Written by: Jerret Barker Collections and Education Intern

Some events transcend their time and place. Stories about these events are told, and then retold, throughout the generations leading to the creation of legend. American folklore is littered with such stories: John Henry defeating the steam drill in a race between man and machine and Billy the Kid’s fatal reunion with former friend-turned-sheriff Pat Garrett. One such legend, that of Casey Jones, was instantly created in the early morning of April 30, 1900, when his train crashed into another near Vaughn, Mississippi.

(Casey Jones in 1898. Schenectady, New York Historical Marker.)

John Luther “Casey” Jones was born on March 14, 1863 (or 1864, as records are unclear) in Missouri but moved to Cayce, Kentucky shortly after his birth.[1] His childhood hometown would later serve as the nickname in which Jones became known. Longing for the respect and praise that accompanied railroad engineers, Jones left home at 15 and slowly made his way through the railroad industry, serving as a telegrapher, brakeman, fireman, and eventually an engineer.[2] As a railroad engineer, Jones was known throughout the country for his impeccable adherence to train schedules (even if it meant increasing his speed beyond the limit) and his modified whistle, which became recognizable to anyone who heard it. So renowned was Jones that he was asked to operate trains for the visitors to the 1893 Chicago World’s Fair.

In January of 1900, Jones took over control of the Illinois Central Railroad’s Cannonball, a fast passenger express that traveled from Chicago to New Orleans.[3] On April 29, making a late start and with orders to make up lost time, Jones and his fireman Sim Webb (the one responsible for feeding coal into the firebox to produce the steam necessary for travel) left the station on a dark and cloudy evening. Near Vaughn, Mississippi, in the early hours of April 30th, Jones noticed red lights on the back of a caboose stopped on the track in front of him. Jones, going too fast to stop, hit the airbrakes as soon as he realized something was wrong. Jones died as his engine struck the rear of the stopped caboose.[4] His last words were to tell his fireman to jump to safety, which Webb did.[5] Webb sustained minor injuries, and none of the passengers on board were seriously injured.[6]

The David Owsley Museum of Art currently displays an action-packed depiction of this deadly scene. Painted in 1939 by Edwin Fulwider, Casey Jones features Fulwider’s interpretation of Jones’s last ride. Although the actual event involved Jones hitting the caboose of another train, Fulwider portrays two speeding trains racing toward each other. Black smoke ominously billows out of both locomotives into the night sky while the tracks curve and twist, adding to the suspense of the eventual collision. Viewers can see the Vaughn train station, and even the jumping figure of Webb narrowly escaping the doomed train. This painting allows viewers to experience the drama of the collision.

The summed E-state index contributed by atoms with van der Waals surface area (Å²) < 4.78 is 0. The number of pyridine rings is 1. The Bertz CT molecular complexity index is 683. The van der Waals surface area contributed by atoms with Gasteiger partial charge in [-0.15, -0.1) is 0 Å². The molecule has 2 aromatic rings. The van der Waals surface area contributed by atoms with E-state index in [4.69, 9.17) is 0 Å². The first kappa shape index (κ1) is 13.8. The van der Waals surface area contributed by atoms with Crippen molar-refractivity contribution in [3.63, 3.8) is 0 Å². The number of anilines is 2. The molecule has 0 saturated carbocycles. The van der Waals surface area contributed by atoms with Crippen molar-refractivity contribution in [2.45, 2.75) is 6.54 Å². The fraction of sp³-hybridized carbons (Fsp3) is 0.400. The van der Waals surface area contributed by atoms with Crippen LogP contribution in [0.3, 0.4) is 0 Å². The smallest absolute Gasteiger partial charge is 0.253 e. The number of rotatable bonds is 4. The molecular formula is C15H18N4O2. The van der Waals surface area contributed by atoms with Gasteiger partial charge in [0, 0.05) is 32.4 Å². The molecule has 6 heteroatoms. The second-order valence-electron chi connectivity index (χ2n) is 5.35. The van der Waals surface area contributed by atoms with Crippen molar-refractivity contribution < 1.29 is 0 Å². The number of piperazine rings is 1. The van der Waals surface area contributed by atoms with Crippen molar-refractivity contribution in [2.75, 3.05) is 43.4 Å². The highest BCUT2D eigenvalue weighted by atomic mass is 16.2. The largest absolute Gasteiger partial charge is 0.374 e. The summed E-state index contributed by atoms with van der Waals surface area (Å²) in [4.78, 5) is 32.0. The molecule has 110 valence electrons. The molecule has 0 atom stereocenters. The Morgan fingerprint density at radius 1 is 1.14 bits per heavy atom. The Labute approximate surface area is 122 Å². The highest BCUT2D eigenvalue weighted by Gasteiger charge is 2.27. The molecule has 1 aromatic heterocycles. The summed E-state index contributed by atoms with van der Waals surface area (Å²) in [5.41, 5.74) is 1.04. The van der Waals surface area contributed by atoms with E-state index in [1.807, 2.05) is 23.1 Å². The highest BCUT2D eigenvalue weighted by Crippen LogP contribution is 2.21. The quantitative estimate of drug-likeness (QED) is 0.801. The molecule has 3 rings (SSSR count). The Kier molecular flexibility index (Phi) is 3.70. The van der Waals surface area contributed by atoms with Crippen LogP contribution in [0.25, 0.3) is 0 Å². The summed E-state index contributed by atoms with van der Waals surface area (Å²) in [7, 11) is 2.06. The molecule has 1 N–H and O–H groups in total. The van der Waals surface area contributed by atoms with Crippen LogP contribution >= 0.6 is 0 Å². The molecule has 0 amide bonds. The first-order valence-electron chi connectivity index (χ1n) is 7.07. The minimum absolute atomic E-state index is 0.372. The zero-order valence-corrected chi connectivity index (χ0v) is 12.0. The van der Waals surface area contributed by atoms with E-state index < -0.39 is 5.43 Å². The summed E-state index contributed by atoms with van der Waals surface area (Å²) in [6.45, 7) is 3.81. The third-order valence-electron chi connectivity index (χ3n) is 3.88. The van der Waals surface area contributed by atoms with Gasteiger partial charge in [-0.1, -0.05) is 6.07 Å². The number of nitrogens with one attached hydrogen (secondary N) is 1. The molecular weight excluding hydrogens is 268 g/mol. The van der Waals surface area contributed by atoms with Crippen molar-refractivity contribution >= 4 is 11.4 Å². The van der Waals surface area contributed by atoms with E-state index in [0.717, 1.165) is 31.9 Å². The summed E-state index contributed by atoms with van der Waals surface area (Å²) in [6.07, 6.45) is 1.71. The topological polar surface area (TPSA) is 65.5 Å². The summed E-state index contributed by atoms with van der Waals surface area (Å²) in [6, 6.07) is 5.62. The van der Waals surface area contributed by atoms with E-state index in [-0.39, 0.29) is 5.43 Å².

(Edwin Fulwider, 1913 – 2003, Casey Jones, 1939, Oil on Masonite, Gift of Charles and Kathleen Harper, 2015.022.000, © artist’s estate)

Edwin Fulwider was born in 1913 in Bloomington, Indiana. As a child, he became enamored with trains and travel as a boy, even memorizing the trains’ schedule and timing their stops across town.[7] He later graduated from the John Herron Art School in Indianapolis in 1938. Becoming a teacher later in his career, Fulwider taught at Miami University of Ohio, the John Herron Art School, and the Cornish School of Allied Arts in Seattle, Washington. He retired from teaching in 1992 but remained active as an artist until his death in 2003. Coincidently, Fulwider was able to meet and work with Thomas Hart Benton during the 1933 Chicago World’s Fair, 40 years after Casey Jones operated the trains there.[8]

(Edwin Fulwider. Photo courtesy of Covington Fine Arts Gallery.)

Fulwider’s depiction of the fatal crash is just one of many honoring Casey Jones’s legacy. Songs, books, documentaries, paintings, sculptures, and a museum are dedicated to the man who lost his life trying to save his passengers on April 30, 1900. 122 years later, the legend of Casey Jones continues in art and memory. Check out Johnny Cash singing “Casey Jones,” 1963: https://www.youtube.com/watch?v=T_XUV3HJajQ.

As always, thank you for reading the DOMA Insider and make sure to come see Edwin Fulwider’s Casey Jones piece for yourself! DOMA is open: Tuesday-Friday 9 a.m.-4:30 p.m. and on Saturday from 1:30 p.m.-4:30 p.m. Did I mention it’s free admission?

[1] “This Week in Railroad History: The Legend of Casey Jones.” National Railroad Museum. https://nationalrrmuseum.org/blog/this-week-in-railroad-history-the-legend-of-casey-jones/.

[2] Moody, James W. “Casey Jones Railroad Museum.” Tennessee Historical Quarterly 25, no. 1 (1966): 4.

[3] “This Week in Railroad History.”

[4] “Railroaders Hear Straight Story on Casey Jones’s Famous Ride.” Western Folklore 13, no. 2/3 (1954): 135–36.

[5] Cohen, Norm. “‘Casey Jones’s: At the Crossroads of Two Ballad Traditions.” Western Folklore 32, no. 2 (1973): 78.

[6] “This Week in Railroad History.”

[7] Gottschlich, Michelle. “Edwin Fulwider’s Early-1900s Boyhood in Bloomington, ‘A Memoir’.” Limestone Post Magazine. (2018). https://limestonepostmagazine.com/edwin-fulwiders-early-1900s-boyhood-bloomington-memoir/.

[8] “Edwin Fulwider.” Seattle Art Museum, https://art.seattleartmuseum.org/people/4752/edwin%20%20fulwider;jsessionid=E6ACB6406B0C1C77ABDE8FDAB3925BA;jsessionid=E6ACB6406B0C1C77ABDE8FD0AB3925BA.